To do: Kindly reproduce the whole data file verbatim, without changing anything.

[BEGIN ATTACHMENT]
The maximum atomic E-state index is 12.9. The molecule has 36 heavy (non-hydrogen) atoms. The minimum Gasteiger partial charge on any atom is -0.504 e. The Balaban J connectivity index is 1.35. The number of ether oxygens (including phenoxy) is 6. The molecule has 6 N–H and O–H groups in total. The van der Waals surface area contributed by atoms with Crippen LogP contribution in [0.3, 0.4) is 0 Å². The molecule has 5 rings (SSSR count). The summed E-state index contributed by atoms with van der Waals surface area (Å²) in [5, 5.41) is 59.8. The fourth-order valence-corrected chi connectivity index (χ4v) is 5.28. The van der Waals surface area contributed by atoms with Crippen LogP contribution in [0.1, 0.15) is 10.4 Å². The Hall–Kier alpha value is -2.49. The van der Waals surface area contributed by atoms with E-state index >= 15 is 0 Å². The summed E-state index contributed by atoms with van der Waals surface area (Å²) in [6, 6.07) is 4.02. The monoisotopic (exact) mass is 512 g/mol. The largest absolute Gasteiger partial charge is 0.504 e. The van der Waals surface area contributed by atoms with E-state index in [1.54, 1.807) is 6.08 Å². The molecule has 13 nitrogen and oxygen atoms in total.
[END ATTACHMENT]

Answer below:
The maximum atomic E-state index is 12.9. The molecule has 36 heavy (non-hydrogen) atoms. The minimum Gasteiger partial charge on any atom is -0.504 e. The Balaban J connectivity index is 1.35. The number of ether oxygens (including phenoxy) is 6. The molecule has 6 N–H and O–H groups in total. The van der Waals surface area contributed by atoms with Crippen LogP contribution in [0.3, 0.4) is 0 Å². The molecule has 5 rings (SSSR count). The summed E-state index contributed by atoms with van der Waals surface area (Å²) in [5, 5.41) is 59.8. The fourth-order valence-corrected chi connectivity index (χ4v) is 5.28. The van der Waals surface area contributed by atoms with Crippen LogP contribution in [0.1, 0.15) is 10.4 Å². The Hall–Kier alpha value is -2.49. The van der Waals surface area contributed by atoms with E-state index >= 15 is 0 Å². The summed E-state index contributed by atoms with van der Waals surface area (Å²) in [6, 6.07) is 4.02. The monoisotopic (exact) mass is 512 g/mol. The largest absolute Gasteiger partial charge is 0.504 e. The van der Waals surface area contributed by atoms with E-state index in [1.54, 1.807) is 6.08 Å². The molecule has 13 nitrogen and oxygen atoms in total.